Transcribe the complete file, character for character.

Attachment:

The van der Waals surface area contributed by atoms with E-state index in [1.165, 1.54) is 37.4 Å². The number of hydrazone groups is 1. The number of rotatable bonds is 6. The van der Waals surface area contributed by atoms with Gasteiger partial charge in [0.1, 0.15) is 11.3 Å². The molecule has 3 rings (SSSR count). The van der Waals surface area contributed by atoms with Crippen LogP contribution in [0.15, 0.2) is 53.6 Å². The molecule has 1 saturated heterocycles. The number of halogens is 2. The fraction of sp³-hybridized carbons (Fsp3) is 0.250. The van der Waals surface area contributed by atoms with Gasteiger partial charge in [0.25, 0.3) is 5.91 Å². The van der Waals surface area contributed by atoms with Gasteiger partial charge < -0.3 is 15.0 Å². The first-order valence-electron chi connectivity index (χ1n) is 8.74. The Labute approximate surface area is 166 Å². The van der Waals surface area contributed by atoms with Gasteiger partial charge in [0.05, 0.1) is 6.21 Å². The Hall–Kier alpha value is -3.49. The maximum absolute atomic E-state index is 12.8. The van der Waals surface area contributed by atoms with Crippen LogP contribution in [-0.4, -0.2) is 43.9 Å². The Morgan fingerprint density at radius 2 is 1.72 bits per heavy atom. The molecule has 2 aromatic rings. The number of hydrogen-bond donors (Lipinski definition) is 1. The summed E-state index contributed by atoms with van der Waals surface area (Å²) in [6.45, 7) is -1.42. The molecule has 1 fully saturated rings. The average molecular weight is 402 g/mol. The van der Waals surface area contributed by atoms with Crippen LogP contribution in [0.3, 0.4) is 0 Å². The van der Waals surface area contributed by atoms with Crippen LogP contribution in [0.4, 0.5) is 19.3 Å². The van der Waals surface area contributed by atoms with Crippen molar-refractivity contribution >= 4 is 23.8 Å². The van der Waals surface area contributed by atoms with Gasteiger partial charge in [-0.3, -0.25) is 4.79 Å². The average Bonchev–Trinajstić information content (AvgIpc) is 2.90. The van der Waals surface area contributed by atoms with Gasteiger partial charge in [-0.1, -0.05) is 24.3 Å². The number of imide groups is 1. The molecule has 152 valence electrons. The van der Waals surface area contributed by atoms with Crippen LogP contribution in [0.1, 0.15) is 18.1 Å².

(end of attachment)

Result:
The van der Waals surface area contributed by atoms with E-state index in [1.165, 1.54) is 37.4 Å². The number of hydrazone groups is 1. The number of rotatable bonds is 6. The van der Waals surface area contributed by atoms with Gasteiger partial charge in [0.1, 0.15) is 11.3 Å². The molecule has 3 rings (SSSR count). The van der Waals surface area contributed by atoms with Crippen LogP contribution in [0.15, 0.2) is 53.6 Å². The molecule has 1 saturated heterocycles. The number of halogens is 2. The fraction of sp³-hybridized carbons (Fsp3) is 0.250. The van der Waals surface area contributed by atoms with Gasteiger partial charge in [0.25, 0.3) is 5.91 Å². The van der Waals surface area contributed by atoms with Gasteiger partial charge < -0.3 is 15.0 Å². The first-order valence-electron chi connectivity index (χ1n) is 8.74. The Labute approximate surface area is 166 Å². The van der Waals surface area contributed by atoms with Gasteiger partial charge in [0.05, 0.1) is 6.21 Å². The Hall–Kier alpha value is -3.49. The maximum absolute atomic E-state index is 12.8. The van der Waals surface area contributed by atoms with Crippen LogP contribution in [-0.4, -0.2) is 43.9 Å². The Morgan fingerprint density at radius 2 is 1.72 bits per heavy atom. The molecule has 2 aromatic rings. The number of hydrogen-bond donors (Lipinski definition) is 1. The summed E-state index contributed by atoms with van der Waals surface area (Å²) in [6.45, 7) is -1.42. The molecule has 1 fully saturated rings. The average molecular weight is 402 g/mol. The van der Waals surface area contributed by atoms with Crippen LogP contribution in [0.3, 0.4) is 0 Å². The van der Waals surface area contributed by atoms with Crippen LogP contribution in [0.4, 0.5) is 19.3 Å². The van der Waals surface area contributed by atoms with Crippen molar-refractivity contribution >= 4 is 23.8 Å². The van der Waals surface area contributed by atoms with Gasteiger partial charge in [-0.3, -0.25) is 4.79 Å². The average Bonchev–Trinajstić information content (AvgIpc) is 2.90. The van der Waals surface area contributed by atoms with Gasteiger partial charge in [-0.1, -0.05) is 24.3 Å². The number of imide groups is 1. The molecule has 152 valence electrons. The van der Waals surface area contributed by atoms with Crippen LogP contribution in [0.1, 0.15) is 18.1 Å².